The Medieval era of history has no shortage of creepy books, but the Codex Gigas, written in the early 13th century, may be the darkest of them all. It”s said to have been penned by the hand of Satan himself.
Nobody knows for sure the name of the monk who was commissioned to write this very old manuscript, but legend has it he made a deal with the fallen angel Lucifer to finish it. This is why it”s sometimes known as the Devil”s Bible.
Codex Gigas is 36 in. tall, 20 in. wide, and weighs about 165 lb., making it the largest medieval book ever found. Research shows that the text was written by a single scribe, and miraculously, the writing is consistent throughout its 320 pages, showing no sign of strain or fatigue.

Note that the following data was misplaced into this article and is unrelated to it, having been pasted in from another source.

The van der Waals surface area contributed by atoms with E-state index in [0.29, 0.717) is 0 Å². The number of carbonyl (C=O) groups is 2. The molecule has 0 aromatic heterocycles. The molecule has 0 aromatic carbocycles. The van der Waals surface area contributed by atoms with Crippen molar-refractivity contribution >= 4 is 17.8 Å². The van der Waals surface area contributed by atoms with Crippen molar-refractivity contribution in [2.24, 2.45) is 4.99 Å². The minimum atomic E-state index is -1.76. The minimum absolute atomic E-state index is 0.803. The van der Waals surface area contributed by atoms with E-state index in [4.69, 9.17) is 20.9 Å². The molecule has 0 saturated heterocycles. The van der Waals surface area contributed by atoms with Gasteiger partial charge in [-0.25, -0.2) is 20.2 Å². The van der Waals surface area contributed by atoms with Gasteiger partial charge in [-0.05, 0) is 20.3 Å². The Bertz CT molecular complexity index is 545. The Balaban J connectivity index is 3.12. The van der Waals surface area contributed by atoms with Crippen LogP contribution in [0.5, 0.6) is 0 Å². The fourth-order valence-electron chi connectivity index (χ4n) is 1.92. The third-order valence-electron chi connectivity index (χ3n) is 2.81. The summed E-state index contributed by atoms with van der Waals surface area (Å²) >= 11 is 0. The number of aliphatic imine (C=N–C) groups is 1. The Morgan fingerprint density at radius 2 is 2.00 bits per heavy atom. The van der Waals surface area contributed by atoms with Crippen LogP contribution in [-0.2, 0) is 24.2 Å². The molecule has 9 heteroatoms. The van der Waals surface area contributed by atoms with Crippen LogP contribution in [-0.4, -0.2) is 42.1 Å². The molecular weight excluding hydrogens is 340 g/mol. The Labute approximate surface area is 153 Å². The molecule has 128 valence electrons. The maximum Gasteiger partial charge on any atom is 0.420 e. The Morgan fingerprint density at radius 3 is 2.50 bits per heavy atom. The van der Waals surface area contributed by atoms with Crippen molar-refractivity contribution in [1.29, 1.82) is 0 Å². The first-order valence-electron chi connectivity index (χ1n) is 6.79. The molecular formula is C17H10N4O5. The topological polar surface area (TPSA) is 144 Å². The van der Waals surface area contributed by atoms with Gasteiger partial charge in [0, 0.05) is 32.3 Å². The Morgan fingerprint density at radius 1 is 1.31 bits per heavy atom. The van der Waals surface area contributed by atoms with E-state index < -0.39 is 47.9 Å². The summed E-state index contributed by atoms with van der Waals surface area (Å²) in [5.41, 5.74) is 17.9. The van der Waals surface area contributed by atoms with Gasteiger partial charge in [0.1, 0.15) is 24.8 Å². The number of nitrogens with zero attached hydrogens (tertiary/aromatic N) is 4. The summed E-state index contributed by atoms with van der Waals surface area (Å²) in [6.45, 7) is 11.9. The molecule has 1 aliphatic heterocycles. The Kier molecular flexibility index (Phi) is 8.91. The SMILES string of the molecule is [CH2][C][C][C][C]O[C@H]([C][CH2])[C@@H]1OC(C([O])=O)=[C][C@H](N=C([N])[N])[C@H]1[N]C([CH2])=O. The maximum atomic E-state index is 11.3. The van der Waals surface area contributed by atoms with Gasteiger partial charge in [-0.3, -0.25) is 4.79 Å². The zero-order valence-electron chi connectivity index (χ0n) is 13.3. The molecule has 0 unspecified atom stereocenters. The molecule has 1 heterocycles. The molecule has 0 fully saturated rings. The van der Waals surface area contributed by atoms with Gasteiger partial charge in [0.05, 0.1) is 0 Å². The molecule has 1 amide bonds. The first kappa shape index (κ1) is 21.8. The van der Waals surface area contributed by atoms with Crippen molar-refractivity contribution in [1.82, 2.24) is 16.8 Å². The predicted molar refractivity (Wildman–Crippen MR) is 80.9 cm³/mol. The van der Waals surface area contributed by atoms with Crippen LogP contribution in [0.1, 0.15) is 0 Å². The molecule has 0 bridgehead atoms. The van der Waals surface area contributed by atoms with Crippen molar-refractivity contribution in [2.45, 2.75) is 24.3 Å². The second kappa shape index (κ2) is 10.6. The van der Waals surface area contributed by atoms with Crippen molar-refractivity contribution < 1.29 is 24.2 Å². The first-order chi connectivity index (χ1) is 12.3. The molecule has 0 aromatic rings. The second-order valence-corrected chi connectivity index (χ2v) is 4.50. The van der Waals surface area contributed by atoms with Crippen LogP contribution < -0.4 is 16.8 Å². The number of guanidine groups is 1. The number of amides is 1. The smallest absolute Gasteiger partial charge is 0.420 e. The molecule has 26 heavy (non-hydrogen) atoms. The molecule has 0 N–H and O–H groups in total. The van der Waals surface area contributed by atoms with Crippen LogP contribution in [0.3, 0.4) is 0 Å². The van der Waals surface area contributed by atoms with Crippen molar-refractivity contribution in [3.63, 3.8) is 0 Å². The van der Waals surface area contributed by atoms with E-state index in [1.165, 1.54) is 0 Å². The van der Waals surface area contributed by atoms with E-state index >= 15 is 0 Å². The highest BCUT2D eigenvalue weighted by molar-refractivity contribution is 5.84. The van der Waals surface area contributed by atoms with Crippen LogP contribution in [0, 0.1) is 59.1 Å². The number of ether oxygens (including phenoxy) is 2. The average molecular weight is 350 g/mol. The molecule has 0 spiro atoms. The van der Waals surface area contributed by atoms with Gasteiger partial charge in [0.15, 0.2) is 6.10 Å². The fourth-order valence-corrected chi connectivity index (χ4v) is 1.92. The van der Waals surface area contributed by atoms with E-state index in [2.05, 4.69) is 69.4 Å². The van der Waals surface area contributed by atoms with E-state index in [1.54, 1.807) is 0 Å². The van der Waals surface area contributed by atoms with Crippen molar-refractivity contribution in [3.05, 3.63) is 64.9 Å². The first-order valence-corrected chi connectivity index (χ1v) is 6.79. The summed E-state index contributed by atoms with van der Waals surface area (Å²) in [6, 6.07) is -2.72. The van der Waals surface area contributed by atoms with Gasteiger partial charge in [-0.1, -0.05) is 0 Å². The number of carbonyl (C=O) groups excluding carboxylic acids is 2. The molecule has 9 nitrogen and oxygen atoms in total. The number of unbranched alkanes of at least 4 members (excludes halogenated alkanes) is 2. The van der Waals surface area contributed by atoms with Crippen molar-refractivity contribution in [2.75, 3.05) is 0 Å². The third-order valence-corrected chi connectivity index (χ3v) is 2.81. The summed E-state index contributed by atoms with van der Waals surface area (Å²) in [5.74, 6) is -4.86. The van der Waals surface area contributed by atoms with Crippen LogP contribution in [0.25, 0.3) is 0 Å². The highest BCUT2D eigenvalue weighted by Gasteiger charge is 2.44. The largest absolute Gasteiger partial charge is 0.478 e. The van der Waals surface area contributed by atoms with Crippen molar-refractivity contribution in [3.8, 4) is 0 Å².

How is this possible? Well, we may have a Faustian situation on our hands here.
According to legend, a monk from the Benedictine monastery in Bohemia broke his vows and was sentenced to be walled up alive. The only way to escape his fate was if he wrote all human knowledge into one book that would exalt the monastery. He had one night to do it.
Don”t you just hate deadlines?
Around midnight, the monk decided he probably couldn”t finish the whole history of all known things in one night, so he prayed, not to God, but to the Devil. Satan agreed to help. All it would cost was the monk”s soul. The monk drew this picture of Lucifer as a tribute to his nefarious savior.
The monk will of course be played by Nicholas Cage in the upcoming film, Ghost Writer.
Experts at the National Library of Sweden, where the book is held, estimate that without the Devil”s help, the book would probably have taken about 20 years to complete. So either the monastery was tired of redecorating every time a monk broke his vows, or this book features the handwriting of Satan himself.